Better understanding is needed of why young people choose oversubscribed career paths, a new report states.
The study, ‘Routes into Work … it’s Alright for Some’, published by The Association of Employment and Learning Providers (AELP), Pearson, with research from the Learning and Work Institute, is intended to explain why youth unemployment has remained stubbornly high as the economy recovers.
A key issue identified was the mismatch between young people’s career ambitions and number of jobs available in particular sectors.
“There is a need for better understanding of whether too many young people apparently prepare themselves for work in popular sectors where the odds against finding work are high because they lack labour market information, or whether they have accurate information but ignore it,” the report said.
“At present, too many young people still find themselves drifting, dropping out and making the wrong learning or job choices.”
The report cited research carried out in 2013 by the Education and Employers Taskforce, which found one in five teenagers surveyed wanted to work in culture, media and sport, fields which account for just 2.4 per cent of opportunities.
“This type of mismatch between ambition and likely opportunity does not bode well for smooth school to work transitions,” it said.
The call for research into young people’s knowledge of the labour market was one of 12 recommendations put forward in the report.
Other recommendations included greater promotion of apprenticeships as pathways to work, with the report highlighting the important role work-based learning plays in helping young people not in education, employment, or training find jobs.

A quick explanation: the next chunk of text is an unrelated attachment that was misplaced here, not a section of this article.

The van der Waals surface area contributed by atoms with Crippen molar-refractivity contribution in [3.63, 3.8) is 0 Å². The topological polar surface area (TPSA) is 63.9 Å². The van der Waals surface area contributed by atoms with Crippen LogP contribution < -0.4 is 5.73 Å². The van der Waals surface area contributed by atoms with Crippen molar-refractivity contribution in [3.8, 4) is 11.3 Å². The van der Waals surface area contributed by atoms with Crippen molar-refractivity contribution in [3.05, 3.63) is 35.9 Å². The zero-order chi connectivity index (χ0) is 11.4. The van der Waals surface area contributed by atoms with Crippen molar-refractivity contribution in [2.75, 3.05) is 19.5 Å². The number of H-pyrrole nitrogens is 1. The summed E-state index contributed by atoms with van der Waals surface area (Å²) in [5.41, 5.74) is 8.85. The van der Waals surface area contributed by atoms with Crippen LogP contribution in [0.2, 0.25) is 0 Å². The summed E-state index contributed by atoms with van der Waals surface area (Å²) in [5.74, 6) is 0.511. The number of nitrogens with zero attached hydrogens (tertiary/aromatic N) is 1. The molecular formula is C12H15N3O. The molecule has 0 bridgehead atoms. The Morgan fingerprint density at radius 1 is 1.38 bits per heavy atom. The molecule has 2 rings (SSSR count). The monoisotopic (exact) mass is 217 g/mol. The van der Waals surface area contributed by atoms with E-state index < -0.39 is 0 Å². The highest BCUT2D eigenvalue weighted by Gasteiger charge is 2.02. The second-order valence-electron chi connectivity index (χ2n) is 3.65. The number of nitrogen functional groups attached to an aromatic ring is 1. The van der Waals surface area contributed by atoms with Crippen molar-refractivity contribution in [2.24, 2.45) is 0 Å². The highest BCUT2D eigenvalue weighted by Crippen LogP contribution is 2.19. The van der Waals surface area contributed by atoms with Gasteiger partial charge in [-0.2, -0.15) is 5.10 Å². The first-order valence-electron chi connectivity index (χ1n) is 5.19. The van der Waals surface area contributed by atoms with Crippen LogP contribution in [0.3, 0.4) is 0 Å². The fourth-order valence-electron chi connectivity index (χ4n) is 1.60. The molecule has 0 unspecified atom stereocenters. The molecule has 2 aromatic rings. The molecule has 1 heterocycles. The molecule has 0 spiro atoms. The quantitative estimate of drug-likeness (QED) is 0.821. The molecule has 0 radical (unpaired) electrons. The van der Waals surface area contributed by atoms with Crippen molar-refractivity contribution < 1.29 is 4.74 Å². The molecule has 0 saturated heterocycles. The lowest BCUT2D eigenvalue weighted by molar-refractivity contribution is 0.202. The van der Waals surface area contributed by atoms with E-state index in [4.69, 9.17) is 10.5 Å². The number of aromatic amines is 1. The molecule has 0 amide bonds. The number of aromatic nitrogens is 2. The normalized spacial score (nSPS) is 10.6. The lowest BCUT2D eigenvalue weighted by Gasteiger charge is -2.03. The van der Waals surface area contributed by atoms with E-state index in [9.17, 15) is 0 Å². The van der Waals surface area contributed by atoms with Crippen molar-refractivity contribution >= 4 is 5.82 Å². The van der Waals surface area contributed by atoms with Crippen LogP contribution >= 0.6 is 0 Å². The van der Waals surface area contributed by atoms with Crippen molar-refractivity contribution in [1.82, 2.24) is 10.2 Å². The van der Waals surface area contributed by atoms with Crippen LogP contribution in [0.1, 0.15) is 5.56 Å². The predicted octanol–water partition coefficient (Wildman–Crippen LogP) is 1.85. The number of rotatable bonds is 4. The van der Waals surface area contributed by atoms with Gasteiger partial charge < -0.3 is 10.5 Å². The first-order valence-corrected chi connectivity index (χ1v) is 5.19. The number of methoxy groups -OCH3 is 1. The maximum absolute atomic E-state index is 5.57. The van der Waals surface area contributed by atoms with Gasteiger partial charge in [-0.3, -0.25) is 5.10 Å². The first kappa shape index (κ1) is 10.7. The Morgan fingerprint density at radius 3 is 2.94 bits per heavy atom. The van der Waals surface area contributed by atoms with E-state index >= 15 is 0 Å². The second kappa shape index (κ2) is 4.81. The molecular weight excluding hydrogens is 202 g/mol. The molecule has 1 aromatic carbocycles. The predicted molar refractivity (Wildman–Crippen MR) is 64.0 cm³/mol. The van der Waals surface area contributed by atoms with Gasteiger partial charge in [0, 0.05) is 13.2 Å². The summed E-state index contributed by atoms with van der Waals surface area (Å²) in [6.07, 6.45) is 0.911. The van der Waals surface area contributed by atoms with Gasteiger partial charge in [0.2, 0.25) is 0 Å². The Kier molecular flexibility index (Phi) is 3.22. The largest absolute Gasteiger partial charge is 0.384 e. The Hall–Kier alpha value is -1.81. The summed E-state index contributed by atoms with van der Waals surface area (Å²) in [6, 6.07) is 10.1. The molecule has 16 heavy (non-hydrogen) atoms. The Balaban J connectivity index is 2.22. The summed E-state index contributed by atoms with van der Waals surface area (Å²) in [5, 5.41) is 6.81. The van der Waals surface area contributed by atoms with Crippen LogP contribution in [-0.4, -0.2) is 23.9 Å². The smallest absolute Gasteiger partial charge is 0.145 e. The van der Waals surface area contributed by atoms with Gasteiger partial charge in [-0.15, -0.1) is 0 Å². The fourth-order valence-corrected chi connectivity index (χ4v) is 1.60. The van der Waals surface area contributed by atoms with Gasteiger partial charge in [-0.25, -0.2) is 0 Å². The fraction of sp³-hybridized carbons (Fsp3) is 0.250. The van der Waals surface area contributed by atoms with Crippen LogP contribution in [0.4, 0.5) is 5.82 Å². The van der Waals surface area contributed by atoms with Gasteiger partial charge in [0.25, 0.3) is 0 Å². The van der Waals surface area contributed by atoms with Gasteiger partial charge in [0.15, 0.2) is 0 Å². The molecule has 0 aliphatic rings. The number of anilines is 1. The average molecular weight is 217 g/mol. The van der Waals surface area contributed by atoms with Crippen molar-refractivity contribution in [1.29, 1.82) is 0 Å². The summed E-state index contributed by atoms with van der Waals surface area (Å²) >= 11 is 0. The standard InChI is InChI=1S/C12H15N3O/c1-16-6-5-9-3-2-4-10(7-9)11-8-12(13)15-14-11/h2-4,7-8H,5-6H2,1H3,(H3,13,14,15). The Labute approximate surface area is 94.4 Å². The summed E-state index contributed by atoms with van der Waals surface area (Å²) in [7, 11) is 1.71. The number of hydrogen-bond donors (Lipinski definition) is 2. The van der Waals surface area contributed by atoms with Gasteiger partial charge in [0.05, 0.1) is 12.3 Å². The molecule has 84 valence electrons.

The document highlighted research by the National Foundation for Educational Research in 2010, which found the quality of information about post-16 options was a “limiting factor for a significant minority” of those finishing year 11.
Improving the quality of this information was the focus for a number of recommendations in the report, including ensuring school pupils and their parents are aware of all post-16 options, and developing a range of actions to take against schools that don’t provide this information.
The report also recommended that performance of the new Careers and Enterprise Company (CEC) should be monitored “so that successes can be built on and any signs of lack of reach or impact can be detected and addressed,” the report said.
It comes after the CEC announced 33 projects that will receive money from its Careers and Enterprise Fund (CEF), which it says is designed to “increase the number of encounters young people have with employers while in education”.
The pot is worth a total of £9.5m, including £5m from the CEF and match funding.
About 75 per cent of the cash has gone to projects in areas of England identified by the CEC as careers advice ‘cold spots’, which are most in need of careers and enterprise support.
Only one of the beneficiaries is a college – Bridge to Work, run by Loughborough College – while a further six beneficiaries work directly with colleges, a CEC spokesperson said.